Swimmers Continue in Fine Fettle

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By Staff Reporter

WINDHOEK

Local swimmers are hard at work preparing for the upcoming South African Level 1, 2 and 3 development galas and several swimmers have already achieved the qualifying criteria to participate at the national development swimming galas in South Africa.

The trio of Theo Visser, Daniella Lindemeier and Tristan McDonald kept their medal hopes alive when they shattered records at will during last weekend’s Age Group 3 and Sprint 2 galas under the auspices of the Namibian Swimming Union (NASU), last weekend.

Ten-year-old Theo, coached by Rentia Meyer at the Namib Swimming Academy, broke the Namibian record over the 100-m butterfly set by Jock Currie (1:31.85) during February 1994 before NASU introduced the computerized recording programme.

Theo bettered the time to 1:31.02.

Development at grassroots level has been amongst NASU’s priorities over the last couple of years and the local swimmers are certainly reaping the benefits now with some very promising youngsters coming through the ranks at the moment which augurs well for swimming in the future.

Tristan (Namib Swimming Academy) did his coach Ryan Skinner proud when he succeeded in breaking the 1500m free style record set by Derrick Langford in 1999 (18:00.46), with an impressive time of 17:55.65.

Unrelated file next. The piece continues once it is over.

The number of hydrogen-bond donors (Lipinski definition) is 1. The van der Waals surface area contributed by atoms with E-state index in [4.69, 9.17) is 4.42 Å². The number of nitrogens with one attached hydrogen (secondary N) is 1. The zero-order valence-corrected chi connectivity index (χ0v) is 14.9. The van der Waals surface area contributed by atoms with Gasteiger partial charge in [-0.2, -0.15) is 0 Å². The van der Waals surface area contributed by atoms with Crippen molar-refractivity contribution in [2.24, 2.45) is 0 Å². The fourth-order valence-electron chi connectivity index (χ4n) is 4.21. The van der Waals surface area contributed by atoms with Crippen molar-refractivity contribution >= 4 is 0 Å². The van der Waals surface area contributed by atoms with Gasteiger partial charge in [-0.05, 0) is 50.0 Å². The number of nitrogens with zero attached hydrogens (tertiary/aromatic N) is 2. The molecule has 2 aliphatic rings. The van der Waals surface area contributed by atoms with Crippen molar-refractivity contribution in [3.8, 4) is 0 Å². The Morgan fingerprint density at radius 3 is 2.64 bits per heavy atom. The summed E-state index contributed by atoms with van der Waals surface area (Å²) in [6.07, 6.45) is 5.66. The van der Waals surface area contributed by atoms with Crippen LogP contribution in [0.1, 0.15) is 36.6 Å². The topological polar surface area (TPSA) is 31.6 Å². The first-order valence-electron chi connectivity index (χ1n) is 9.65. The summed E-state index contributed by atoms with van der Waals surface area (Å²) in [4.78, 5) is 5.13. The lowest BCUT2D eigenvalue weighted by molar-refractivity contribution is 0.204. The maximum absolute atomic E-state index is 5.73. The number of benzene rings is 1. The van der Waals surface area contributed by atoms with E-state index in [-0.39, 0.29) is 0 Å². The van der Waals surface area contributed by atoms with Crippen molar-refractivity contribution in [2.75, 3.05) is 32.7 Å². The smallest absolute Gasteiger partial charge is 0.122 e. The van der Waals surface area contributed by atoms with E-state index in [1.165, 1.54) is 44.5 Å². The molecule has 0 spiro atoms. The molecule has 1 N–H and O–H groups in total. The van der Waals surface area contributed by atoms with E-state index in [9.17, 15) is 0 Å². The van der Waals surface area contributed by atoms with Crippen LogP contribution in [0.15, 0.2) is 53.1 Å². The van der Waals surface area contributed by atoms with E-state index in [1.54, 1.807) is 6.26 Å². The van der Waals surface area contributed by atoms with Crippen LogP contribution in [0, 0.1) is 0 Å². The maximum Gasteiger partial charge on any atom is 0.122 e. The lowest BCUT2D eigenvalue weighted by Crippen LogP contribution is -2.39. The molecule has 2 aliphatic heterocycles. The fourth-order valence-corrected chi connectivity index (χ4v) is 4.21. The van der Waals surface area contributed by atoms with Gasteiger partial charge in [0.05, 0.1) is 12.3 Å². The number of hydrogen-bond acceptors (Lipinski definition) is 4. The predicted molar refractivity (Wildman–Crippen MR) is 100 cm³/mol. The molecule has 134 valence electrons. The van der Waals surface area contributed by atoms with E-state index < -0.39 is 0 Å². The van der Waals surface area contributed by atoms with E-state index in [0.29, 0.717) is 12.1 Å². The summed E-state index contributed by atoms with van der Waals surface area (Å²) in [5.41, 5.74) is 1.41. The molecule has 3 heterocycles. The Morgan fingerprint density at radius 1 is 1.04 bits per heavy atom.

Tristan has once again established himself as Namibia’s top long distance swimmer and he was also the winner of the Namibia Mile Open Water Swimming event earlier in the season.

Marlins coach Anita Kruger (Vermeulen) was rewarded when Daniella Lindemeier stroked herself to record breaking times over the 50m and 200m breaststroke events.

She bettered the times of former record holders Dannielle van Zijl (200m breast stroke 2:52.62) to 2:49.58 and Jonay Briedenhann (50m breast stroke 36.11) to 35.27.

Kruger is a former Namibia middle-distance swimmer and still holds most of the Namibian middle-distance records.

She is bringing through a very strong component of competitive swimmers especially amongst the younger female age group.

Lindemeier is one of Namibia’s most promising age group swimmers and a lot is expected of her. She is consistently performing well and boasts a number of medal positions in different national and Zone 4 competitions.

Especially the time achieved over the 50m distance is a remarkable time for a 15-year old and earned her 684 FINA points reaching the qualifying criteria established by NASU for senior International competitions.

Jonay Briedenhann of Namib Swimming Academy had the second best performance at the gala when she earned 679 FINA points in the 50 m breaststroke event.

Swimming is going from strength to strength in Namibia with six local swimmers now having reached 650 and more FINA points.

The next Namibian swimming competition is on Friday, February 15, 2008 at the Olympia swimming pool.

On Saturday, February 16, 2008 NASU will host the Aquapentathlon swimming event at the same pool.

The Aquapentathlon event will challenge swimmers in all four strokes and the individual medley event.

These two galas are the last events for swimmers to qualify for various upcoming national, continental and international galas and great performances are expected.

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